Exercises

Using the three diagrams to guide you, sketch a bifurcation diagram of the system, showing the stable and unstable equilibria as $\alpha$ is varied.
Click for solution

We can use the three phase portraits to guide us. When $\alpha=0$ then the only equilibrium is at $M=0$, so we can mark on this starting point. As we increase $\alpha$, the nullcline will move upwards, causing a similar increase to the equilibrium, so the equilibrium will start to increase. We know this equilibrium is stable so we draw it with a solid line. Once we reach a critical value of $\alpha$, the two new equilibria emerge at a higher value of $M$, so we initially have a single point that diverges into two lines – the higher one is stable so is drawn with a solid line, but the central one is a saddle so is drawn with a dashed line. As $\alpha$ increases the outer two equilibria continue to higher values of $M$, but the central one moves down. Eventually it collides with the lower equilibrium and the two disappear. The full diagram is shown below.

$\alpha$ can be considered as an external input to the system – a transcription rate that is independent of $P$. We sometimes refer to $\alpha$ as a basal transcription rate. If the system is initially in the bistable region (with three steady states), but is in the low expression state (which is a stable node), then a transient increase in $\alpha$ can push the system into the monostable region, where only a high stable steady state exists. In other words, expression of the gene is turned on. If $\alpha$ is now returned to its original value, the system will remain in the steady state corresponding to a high level of expression. Thus, a transient externally-imposed impulse can stably switch the bistable system from a low to a high level of expression of an auto-activating gene. This is an example of hysteresis – the response of the system depends not only on its current input, but also on its history of past inputs. Whether or not such switching occurs depends on the speed and magnitude of the transient increase in $\alpha$.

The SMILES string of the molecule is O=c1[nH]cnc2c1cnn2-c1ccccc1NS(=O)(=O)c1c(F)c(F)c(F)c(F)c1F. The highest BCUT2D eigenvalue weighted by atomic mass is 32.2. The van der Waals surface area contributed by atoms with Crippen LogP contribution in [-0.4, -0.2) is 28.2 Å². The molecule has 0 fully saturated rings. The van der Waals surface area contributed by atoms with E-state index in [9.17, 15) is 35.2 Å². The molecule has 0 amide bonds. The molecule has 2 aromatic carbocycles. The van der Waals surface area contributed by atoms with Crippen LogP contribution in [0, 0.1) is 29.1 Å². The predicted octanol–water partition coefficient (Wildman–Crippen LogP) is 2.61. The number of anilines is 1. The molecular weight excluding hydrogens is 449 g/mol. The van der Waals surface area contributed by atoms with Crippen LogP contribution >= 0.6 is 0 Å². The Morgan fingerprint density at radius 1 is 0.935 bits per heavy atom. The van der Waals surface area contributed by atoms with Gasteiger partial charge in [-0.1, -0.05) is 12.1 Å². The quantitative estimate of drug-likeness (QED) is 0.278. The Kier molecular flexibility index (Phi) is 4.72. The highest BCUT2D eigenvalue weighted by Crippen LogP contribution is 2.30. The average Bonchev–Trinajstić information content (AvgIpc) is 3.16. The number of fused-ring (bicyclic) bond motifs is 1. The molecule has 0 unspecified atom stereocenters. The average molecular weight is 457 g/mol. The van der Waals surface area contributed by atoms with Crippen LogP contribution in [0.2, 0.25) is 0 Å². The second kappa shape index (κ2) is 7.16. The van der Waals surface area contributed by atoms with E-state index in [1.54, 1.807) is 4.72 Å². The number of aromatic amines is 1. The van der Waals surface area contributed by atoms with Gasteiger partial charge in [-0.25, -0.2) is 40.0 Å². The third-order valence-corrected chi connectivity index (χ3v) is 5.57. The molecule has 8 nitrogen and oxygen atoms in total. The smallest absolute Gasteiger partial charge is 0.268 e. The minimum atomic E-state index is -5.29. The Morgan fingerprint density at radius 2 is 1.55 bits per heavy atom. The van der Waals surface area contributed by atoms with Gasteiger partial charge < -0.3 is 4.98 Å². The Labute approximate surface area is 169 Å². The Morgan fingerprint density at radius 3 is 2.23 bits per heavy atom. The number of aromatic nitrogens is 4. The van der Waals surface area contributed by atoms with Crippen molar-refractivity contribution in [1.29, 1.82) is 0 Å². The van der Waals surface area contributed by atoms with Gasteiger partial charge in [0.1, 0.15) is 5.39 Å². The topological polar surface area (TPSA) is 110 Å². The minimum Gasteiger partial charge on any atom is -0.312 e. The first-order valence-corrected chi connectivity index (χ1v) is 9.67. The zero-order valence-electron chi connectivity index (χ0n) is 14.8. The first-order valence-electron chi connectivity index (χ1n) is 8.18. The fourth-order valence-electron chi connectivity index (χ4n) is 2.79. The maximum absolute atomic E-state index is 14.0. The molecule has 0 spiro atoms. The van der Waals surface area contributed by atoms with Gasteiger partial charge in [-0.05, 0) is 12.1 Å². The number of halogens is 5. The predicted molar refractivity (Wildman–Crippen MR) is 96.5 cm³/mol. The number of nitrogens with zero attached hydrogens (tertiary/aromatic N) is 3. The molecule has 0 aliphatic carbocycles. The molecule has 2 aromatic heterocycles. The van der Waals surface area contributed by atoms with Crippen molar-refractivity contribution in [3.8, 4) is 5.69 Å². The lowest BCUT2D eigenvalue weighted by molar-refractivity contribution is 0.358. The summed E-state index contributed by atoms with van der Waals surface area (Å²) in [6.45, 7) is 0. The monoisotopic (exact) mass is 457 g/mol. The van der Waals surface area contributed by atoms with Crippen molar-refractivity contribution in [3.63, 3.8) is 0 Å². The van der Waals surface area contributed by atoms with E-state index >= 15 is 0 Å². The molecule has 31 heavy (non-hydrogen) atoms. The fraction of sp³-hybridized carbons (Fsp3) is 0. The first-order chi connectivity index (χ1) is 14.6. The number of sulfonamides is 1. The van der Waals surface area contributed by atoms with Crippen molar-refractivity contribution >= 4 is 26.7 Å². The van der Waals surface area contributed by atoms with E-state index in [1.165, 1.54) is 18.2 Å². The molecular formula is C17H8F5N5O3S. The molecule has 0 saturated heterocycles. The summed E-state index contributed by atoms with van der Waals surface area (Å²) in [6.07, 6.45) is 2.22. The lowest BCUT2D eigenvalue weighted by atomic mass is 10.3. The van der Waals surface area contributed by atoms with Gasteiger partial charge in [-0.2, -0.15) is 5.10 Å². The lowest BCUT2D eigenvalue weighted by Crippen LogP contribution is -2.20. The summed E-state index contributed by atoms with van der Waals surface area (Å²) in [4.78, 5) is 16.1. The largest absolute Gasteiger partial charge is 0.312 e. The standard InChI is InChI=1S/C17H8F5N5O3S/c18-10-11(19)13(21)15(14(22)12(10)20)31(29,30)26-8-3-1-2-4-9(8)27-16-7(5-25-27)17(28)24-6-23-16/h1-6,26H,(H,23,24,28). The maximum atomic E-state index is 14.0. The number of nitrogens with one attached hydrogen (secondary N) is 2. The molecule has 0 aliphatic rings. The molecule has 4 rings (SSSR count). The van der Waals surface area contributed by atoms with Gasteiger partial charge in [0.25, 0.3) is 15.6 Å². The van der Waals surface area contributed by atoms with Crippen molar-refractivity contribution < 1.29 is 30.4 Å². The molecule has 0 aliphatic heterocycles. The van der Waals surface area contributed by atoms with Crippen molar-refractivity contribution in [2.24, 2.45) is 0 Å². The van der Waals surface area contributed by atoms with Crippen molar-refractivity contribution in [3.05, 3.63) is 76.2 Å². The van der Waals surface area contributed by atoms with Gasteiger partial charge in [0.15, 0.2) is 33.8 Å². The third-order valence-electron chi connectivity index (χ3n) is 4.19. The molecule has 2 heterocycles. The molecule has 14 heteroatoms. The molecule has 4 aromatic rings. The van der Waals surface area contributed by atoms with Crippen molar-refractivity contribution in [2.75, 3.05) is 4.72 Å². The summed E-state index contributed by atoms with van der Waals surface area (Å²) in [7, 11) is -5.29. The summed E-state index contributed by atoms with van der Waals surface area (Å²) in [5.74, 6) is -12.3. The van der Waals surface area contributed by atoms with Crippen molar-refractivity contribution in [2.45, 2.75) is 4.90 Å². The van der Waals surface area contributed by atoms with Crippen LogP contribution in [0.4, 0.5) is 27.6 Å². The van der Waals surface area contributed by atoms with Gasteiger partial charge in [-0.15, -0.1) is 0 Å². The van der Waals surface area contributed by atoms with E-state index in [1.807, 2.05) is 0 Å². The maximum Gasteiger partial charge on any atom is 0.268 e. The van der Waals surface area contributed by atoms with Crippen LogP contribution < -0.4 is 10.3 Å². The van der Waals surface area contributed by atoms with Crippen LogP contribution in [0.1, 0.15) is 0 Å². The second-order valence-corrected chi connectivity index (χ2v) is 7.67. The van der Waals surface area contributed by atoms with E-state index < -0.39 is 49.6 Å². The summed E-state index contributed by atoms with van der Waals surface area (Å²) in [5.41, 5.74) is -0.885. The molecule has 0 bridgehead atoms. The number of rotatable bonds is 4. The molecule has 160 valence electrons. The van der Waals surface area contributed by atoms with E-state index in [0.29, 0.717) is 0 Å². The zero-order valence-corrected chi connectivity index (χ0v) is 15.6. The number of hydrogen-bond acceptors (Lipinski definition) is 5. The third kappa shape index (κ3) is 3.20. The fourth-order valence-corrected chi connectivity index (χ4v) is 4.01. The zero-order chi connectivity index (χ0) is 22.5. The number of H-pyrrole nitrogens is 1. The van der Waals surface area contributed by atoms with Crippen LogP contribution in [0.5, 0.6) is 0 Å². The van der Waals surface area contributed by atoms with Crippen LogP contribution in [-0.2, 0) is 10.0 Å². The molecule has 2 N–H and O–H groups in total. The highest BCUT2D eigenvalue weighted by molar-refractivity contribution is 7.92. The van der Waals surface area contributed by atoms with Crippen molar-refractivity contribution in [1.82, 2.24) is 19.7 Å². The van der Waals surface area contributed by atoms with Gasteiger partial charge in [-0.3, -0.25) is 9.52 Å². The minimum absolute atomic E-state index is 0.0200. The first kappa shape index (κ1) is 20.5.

Key Takeaways

• We can model auto-activation of a gene by having a transcription rate that is a positive function of $P$.
• This usually produces one stable equilibrium or three equilibria: an unstable saddle surrounded by two stable nodes.
• Using a sigmoidal function to model transcription, we can see how a gene can be switched on and off by potentially small changes to the input.

### Chapter references

• The content in the Gene networks section is based on the unpublished Mathematical Biology lecture notes developed by Nick Monk.